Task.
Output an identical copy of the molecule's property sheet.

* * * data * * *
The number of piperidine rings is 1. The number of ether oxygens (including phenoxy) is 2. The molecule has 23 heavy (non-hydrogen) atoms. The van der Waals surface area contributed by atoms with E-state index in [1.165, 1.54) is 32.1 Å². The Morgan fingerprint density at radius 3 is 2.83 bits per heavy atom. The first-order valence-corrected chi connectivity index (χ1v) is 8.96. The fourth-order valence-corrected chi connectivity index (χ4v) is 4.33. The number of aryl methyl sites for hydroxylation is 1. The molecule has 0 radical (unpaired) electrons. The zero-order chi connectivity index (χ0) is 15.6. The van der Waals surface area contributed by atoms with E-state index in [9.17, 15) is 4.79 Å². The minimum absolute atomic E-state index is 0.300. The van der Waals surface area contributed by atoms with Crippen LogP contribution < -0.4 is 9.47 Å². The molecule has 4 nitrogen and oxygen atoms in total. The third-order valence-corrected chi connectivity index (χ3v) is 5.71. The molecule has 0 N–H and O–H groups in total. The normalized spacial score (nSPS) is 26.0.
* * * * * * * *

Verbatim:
The number of piperidine rings is 1. The number of ether oxygens (including phenoxy) is 2. The molecule has 23 heavy (non-hydrogen) atoms. The van der Waals surface area contributed by atoms with E-state index in [1.165, 1.54) is 32.1 Å². The Morgan fingerprint density at radius 3 is 2.83 bits per heavy atom. The first-order valence-corrected chi connectivity index (χ1v) is 8.96. The fourth-order valence-corrected chi connectivity index (χ4v) is 4.33. The number of aryl methyl sites for hydroxylation is 1. The molecule has 0 radical (unpaired) electrons. The zero-order chi connectivity index (χ0) is 15.6. The van der Waals surface area contributed by atoms with E-state index in [9.17, 15) is 4.79 Å². The minimum absolute atomic E-state index is 0.300. The van der Waals surface area contributed by atoms with Crippen LogP contribution < -0.4 is 9.47 Å². The molecule has 4 nitrogen and oxygen atoms in total. The third-order valence-corrected chi connectivity index (χ3v) is 5.71. The molecule has 0 N–H and O–H groups in total. The normalized spacial score (nSPS) is 26.0.